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Business News/ Markets / Commodities/  Oil prices up $1 as Red Sea tensions lead to supply disruptions; Brent touches $80/bbl
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Oil prices up $1 as Red Sea tensions lead to supply disruptions; Brent touches $80/bbl

The crude benchmarks rose by more than $1 earlier in the session as major maritime carriers chose to steer clear of the Red Sea route

Global oil benchmark Brent hovered near $80 a barrelPremium
Global oil benchmark Brent hovered near $80 a barrel

Oil prices rose almost two per cent on Wednesday, December 20, amid jitters over global trade disruption and geopolitical tensions in the Middle East following attacks on ships by Yemen's Iran-aligned Houthi forces in the Red Sea.

Brent crude futures were up 60 cents, or 0.8 per cent, at $79.83 a barrel, while US West Texas Intermediate crude climbed 67 cents, or 0.9 per cent, to $74.61 a barrel, according to news agency Reuters. The benchmarks rose by more than $1 earlier in the session as major maritime carriers chose to steer clear of the Red Sea route, with longer voyages increasing the cost of transport and insurance.

Back home, on the Multi Commodity Exchange (MCX), crude oil futures due for a January 19 expiry, was last trading higher by 1.39 per cent at 6,253 per bbl, having swung between 6160 and 6,289 per bbl during the session so far, against a previous close of 6,167 per barrel.

Also Read: Explained | Who are Houthi rebels causing Red Sea crisis, what do they want

What's driving crude oil prices?

-Oil pared some gains after weekly data from the US Energy Information Administration showed a surprise crude inventory build, larger than expected fuel stocks gains and record domestic oil production.

-On Wednesday, Greece advised commercial vessels sailing in the Red Sea and the Gulf of Aden to avoid Yemeni waters. Greek ship owners control about 20 per cent of the world's commercial vessels in terms of carrying capacity.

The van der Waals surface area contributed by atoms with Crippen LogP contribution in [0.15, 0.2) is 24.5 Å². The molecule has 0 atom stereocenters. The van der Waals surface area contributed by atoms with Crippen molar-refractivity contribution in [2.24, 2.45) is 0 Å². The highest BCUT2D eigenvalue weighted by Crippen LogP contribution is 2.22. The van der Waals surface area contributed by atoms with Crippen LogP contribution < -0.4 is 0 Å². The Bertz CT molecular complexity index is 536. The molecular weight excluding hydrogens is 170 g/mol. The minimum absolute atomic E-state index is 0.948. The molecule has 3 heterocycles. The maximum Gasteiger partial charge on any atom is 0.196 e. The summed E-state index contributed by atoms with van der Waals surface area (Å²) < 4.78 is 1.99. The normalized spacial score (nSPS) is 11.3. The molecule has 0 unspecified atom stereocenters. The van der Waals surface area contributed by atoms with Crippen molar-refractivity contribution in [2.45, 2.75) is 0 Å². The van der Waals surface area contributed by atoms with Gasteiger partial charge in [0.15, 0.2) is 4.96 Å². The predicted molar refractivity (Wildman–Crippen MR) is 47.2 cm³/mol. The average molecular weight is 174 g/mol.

-Washington launched a task force to safeguard commerce in the region. However, sources including shipping and maritime security officials told Reuters that few practical details are known about the initiative or whether it will directly engage in the event of further armed attacks.

-The Houthis vowed to defy the US-led naval mission and to keep targeting Red Sea shipping in support of Palestinian enclave Gaza's ruling Hamas movement. About 12 per cent of world shipping traffic passes up the Red Sea and through the Suez Canal. Although oil supply has been realigned, no shortages have yet emerged, according to Reuters.

-In a separate boost to prices, the US bought 2.1 million barrels of crude for delivery in February, its Energy Department said earlier this week, as the country continues to replenish its reserves.

-Analysts attributed the present advance in prices to the interest rate-cut expectations, falling bond yields and dollar and healthy equity markets, along with the geopolitical temperature. Recent data suggests central bank action to quell sticky inflation in Europe had made a meaningful difference.

-German producer prices fell more than expected in November, data showed on Wednesday, a day after it was confirmed that euro zone inflation slowed sharply to 2.4 per cent last month on a year-on-year basis.

-A European Central Bank policymaker, however, cautioned on Wednesday it was "rather unlikely" that interest rates would be cut during the first six months of next year. In Britain, meanwhile, inflation plunged in November to its lowest rate in more than two years, strengthening the case for rate cuts.

Also Read: From $82 to near $100 and back: How Brent crude moved in 2023 over OPEC+ cuts and more

US imposes more Russian oil price cap sanctions

The US-led coalition imposing a price cap on seaborne Russian oil announced changes on Wednesday to its compliance regime that the Treasury Department said will make it harder for Russian exporters to bypass the cap. 

The Treasury also imposed fresh sanctions on a ship manager owned by the Russian government and three oil traders involved in Russian oil trade. The Group of Seven (G7) industrialized countries last year imposed a price cap of $60 per barrel on Russian oil shipments in response to Russia's invasion of Ukraine.

The coalition will soon require Western maritime service providers to get declarations from their counterparties that the Russian oil was sold under the cap each time they lift or load the oil, said the Treasury Department in a statement. The price cap mechanism bans Western companies from providing maritime services, including financing, insurance, and shipping for oil sold above the cap.

 

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Published: 20 Dec 2023, 10:23 PM IST
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